I know that Geoff Emerick's book has some controversy with it. Some say that Geoff thinks Paul can do no wrong and that George is a terrible guitarist. They say that Geoff made up some things that he was never even present for and the book is full of lies. I always read these type of books with a grain of salt. This is Geoff's book and they are his memories they way he saw it and the way he remembered them. He admits that he became friends with Paul McCartney and did not bond with George Harrison. After reading that, I expected that he was going to say nice things about Paul because he still is friends with him.
Geoff Emerick was one of the Beatles' recording engineers at EMI studios on Abbey Road. He started working with them occasionally from 1963-1965. He was just starting out his career in the music recording business and wasn't always given the opportunity to work with the Beatles. That all changed in 1966 when he worked with the Beatles' on the Revolver album. He continued to work with them on Sgt. Pepper, Magical Mystery Tour, Yellow Submarine, part of the White Album and Abbey Road. Geoff was extremely innovative. He came up with creative and unheard at the time ideas, especially on Sgt. Pepper, to get the sound the Beatles were looking for. Some of what he did broke the rules at EMI and pushed bounds that were unheard of before. Geoff and George Martin are who made the Beatles Sgt. Pepper's album (along with the Beatles) what it is today. And they continued to work their magic on the other Beatles albums. Geoff won several Grammy awards for the engineering work he did on the Beatles' albums.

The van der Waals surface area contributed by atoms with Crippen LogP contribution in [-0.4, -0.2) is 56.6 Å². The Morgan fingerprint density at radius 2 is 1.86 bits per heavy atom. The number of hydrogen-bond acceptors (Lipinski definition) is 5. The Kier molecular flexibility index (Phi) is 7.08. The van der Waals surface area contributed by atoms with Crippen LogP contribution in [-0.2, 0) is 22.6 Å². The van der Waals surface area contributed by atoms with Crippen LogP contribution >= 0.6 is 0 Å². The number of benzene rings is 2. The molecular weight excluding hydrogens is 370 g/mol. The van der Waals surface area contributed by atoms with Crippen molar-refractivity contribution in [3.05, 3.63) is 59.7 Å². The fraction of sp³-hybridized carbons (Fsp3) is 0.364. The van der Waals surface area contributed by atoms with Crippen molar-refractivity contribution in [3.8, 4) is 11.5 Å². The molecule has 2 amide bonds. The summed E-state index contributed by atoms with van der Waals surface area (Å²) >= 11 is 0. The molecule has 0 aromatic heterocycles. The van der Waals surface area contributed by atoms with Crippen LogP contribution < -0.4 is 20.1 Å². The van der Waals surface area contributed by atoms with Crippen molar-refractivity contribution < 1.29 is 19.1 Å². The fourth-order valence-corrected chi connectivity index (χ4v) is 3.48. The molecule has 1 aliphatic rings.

|George Martin and Ringo give Geoff Emerick the Grammy for what he did on Sgt. Pepper.|
Geoff is very hard on George's guitar playing and there are times when you think that Geoff's lips must have gotten tired from kissing Paul so much. However, it really doesn't take away too much from the story he tells. Some of the interesting stories he told included how the break-up of the Beatles began. You really sense a change in the guys after Brian died in 1967. His stories about Yoko are interesting and you see a change happen in Yoko has she attends more and more recording sessions. The story of Yoko and George and the biscuits is a classic and funny story.
I especially liked the part that was about when Geoff traveled to Lagos and worked with Wings on "Band on the Run." I didn't know a whole lot about these sessions and it was really neat to read more about them.
|Geoff during the Band on the Run sessions in Lagos|
I am happy to report that this book was way better than what I recall from 10 years ago. I didn't notice any HUGE glaring mistakes--just a few little nit-pick things. While I did think Geoff was a little too nice towards Paul, I didn't think the things he said about George was awful. He complimented him just as much as he criticized.
If you have never read, "Here There and Everywhere," it is one of those books that every fans should read at least once, because it helps you realize just how awesome the Beatles' music really is.